On December 14, 2015, a judge for the United States District Court for the Western District of Texas denied the Texas Medical Board’s (“ the TMB”) motion to dismiss Teladoc’s lawsuit. The Texas Court determined that Teladoc, a telehealth platform based in Texas, stated a claim upon which relief could plausibly be granted. This telehealth lawsuit by Teladoc is the latest in a series of actions against the Texas Medical Board.
Teladoc filed the antitrust lawsuit against the Texas Medical Board on April 29, 2015 in response to new restrictions on the practice of telehealth imposed in Texas by the TMB. The Texas telehealth regulations being challenged prohibit all providers from evaluating and treating patients via electronic/digital means without either first conducting an in-person examination or having another healthcare worker conduct an in-person examination. The complaint alleges that the revised regulations violate the Sherman Act and the Commerce Clause of the U.S. Constitution. Teladoc claims that the revisions will raise healthcare prices and reduce access to physician services in Texas in addition to causing Teladoc to experience substantial and irreparable harm. On May 29, 2015, shortly after the Teladoc filed its complaint, the Court awarded Teladoc with an injunction to prevent the revised regulations from being implemented. In the latest action, the Texas Court denied the TMB’s motion to dismiss the case. Both the May injunction order and the Court’s recent denial allowing Teladoc’s case to move forward underscore recent trends in healthcare as many states contemplate ways that telemedicine can help cut costs while providing increased access and efficiency to high-quality healthcare.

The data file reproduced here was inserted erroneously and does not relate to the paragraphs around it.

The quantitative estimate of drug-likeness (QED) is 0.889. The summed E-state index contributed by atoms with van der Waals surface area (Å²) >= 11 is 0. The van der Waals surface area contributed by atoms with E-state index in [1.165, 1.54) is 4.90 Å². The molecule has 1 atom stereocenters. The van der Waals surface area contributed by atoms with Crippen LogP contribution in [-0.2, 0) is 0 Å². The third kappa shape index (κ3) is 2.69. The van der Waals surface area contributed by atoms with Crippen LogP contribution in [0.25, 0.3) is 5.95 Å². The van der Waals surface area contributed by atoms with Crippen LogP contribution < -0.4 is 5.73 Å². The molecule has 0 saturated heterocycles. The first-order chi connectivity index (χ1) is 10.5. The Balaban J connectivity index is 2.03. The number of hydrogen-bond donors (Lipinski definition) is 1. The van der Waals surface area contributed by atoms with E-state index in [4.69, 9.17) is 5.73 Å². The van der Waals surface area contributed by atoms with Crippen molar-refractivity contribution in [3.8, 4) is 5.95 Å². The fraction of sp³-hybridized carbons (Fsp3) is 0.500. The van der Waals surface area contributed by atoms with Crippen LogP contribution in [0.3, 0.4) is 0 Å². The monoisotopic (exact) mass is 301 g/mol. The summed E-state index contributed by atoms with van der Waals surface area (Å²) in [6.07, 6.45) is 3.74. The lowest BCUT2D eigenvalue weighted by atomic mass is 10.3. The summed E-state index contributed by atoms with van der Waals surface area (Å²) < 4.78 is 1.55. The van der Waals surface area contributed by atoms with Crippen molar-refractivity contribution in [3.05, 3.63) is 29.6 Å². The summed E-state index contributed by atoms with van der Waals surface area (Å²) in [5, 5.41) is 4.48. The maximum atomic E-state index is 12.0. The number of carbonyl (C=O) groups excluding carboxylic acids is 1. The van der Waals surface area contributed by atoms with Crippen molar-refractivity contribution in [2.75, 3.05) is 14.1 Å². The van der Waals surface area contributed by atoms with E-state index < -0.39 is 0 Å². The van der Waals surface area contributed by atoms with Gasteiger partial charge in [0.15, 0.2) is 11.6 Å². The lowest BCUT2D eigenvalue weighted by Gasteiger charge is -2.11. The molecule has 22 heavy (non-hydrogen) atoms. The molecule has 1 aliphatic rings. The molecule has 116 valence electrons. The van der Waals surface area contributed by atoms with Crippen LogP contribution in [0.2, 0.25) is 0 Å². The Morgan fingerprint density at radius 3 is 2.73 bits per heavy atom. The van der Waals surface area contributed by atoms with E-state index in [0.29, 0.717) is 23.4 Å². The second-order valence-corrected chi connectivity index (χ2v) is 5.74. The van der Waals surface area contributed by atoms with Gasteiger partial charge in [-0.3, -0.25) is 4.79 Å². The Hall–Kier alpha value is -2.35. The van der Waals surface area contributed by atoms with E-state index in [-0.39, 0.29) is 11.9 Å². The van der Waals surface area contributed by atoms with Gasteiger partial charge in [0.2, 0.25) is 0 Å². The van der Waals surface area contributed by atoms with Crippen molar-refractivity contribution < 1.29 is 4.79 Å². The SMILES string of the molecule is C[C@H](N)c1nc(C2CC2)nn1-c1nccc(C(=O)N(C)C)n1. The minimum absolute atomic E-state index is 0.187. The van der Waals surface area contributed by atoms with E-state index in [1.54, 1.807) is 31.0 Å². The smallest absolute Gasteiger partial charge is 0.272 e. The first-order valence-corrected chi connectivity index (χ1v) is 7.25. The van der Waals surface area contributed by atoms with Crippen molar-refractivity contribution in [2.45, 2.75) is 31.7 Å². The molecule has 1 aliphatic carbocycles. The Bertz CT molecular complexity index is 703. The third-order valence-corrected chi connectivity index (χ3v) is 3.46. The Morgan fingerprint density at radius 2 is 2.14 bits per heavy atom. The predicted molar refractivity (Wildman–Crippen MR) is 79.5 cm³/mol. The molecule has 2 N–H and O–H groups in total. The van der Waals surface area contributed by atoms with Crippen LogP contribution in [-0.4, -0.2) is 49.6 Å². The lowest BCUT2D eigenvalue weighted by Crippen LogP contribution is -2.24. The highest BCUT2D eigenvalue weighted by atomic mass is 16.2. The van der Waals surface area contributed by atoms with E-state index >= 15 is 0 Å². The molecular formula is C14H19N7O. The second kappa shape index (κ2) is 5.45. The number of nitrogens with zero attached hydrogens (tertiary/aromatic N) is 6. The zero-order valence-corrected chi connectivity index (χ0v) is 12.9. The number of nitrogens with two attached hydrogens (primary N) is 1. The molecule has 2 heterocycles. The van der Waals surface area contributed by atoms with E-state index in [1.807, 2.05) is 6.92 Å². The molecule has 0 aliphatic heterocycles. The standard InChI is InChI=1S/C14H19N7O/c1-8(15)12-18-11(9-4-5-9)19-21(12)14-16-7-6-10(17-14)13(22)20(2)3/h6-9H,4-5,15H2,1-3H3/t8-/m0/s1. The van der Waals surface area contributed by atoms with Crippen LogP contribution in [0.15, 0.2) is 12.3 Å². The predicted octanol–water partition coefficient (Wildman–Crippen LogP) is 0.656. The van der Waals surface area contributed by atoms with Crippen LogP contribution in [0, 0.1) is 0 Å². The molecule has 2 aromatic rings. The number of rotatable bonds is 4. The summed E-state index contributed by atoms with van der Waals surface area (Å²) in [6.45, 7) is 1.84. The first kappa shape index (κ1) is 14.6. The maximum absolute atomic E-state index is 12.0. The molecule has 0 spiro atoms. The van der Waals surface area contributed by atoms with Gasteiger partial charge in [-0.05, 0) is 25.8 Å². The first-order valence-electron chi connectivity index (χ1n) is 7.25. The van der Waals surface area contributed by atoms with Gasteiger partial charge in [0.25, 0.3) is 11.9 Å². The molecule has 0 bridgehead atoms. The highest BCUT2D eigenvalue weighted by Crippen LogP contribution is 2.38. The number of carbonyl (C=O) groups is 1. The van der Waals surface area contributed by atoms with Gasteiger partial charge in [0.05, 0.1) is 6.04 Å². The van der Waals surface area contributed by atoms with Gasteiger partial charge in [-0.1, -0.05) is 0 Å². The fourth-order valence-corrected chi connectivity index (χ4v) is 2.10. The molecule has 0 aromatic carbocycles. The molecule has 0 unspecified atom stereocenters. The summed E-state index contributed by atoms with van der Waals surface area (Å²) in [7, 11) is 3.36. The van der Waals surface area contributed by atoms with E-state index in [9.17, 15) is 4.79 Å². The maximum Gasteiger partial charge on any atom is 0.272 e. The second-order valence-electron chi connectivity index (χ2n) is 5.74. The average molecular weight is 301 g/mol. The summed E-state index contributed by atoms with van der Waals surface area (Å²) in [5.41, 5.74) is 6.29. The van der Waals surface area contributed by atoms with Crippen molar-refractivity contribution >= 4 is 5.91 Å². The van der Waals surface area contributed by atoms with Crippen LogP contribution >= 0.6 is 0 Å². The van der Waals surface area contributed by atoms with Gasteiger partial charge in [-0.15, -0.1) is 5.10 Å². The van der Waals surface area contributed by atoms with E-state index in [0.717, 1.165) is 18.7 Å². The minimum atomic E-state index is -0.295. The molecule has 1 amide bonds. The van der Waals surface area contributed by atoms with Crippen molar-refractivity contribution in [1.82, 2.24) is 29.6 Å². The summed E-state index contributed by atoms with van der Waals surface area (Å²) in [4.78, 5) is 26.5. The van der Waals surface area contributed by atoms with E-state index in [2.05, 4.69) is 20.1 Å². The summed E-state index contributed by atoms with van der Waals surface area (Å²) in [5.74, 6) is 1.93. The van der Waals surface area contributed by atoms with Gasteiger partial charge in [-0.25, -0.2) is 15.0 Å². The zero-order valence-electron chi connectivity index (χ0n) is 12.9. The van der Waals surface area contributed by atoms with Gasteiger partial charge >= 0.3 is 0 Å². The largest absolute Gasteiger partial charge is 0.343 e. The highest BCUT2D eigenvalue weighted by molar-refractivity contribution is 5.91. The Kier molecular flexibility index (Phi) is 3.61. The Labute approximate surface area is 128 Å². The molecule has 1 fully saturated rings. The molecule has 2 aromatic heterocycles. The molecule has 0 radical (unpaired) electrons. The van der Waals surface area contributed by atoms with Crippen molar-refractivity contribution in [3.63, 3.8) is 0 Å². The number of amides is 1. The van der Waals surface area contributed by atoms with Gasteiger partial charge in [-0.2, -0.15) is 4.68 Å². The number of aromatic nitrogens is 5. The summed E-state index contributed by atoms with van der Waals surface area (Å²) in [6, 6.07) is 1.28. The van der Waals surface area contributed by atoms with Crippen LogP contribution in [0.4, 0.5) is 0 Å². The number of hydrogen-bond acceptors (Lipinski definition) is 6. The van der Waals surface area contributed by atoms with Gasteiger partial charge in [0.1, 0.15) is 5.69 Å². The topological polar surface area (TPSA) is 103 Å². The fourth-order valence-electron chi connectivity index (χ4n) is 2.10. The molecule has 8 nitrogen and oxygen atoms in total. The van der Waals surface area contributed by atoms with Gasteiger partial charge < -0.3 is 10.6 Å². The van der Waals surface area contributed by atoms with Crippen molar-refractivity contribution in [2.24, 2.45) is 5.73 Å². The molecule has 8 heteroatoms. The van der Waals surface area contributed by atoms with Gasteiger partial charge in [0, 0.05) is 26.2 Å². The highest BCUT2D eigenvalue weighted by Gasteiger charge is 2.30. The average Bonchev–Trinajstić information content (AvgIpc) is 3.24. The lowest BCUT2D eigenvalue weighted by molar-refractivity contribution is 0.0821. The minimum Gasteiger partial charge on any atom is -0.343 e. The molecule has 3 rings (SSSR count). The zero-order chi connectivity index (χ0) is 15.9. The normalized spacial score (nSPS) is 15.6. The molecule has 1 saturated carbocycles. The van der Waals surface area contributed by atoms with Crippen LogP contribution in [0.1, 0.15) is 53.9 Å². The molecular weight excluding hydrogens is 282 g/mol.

Telehealth utilizes a variety of methods to deliver virtual medical and mental health care to patients across the country. State legislatures have been increasingly open to finding ways to integrate telehealth into the current healthcare delivery models. To illustrate this point, the Center for Connected Health Policy found that in 2015, state legislators in 42 states introduced 200 bills addressing telehealth. It is likely that the growing interest in telehealth will lead to thought-provoking implications for the future of telehealth.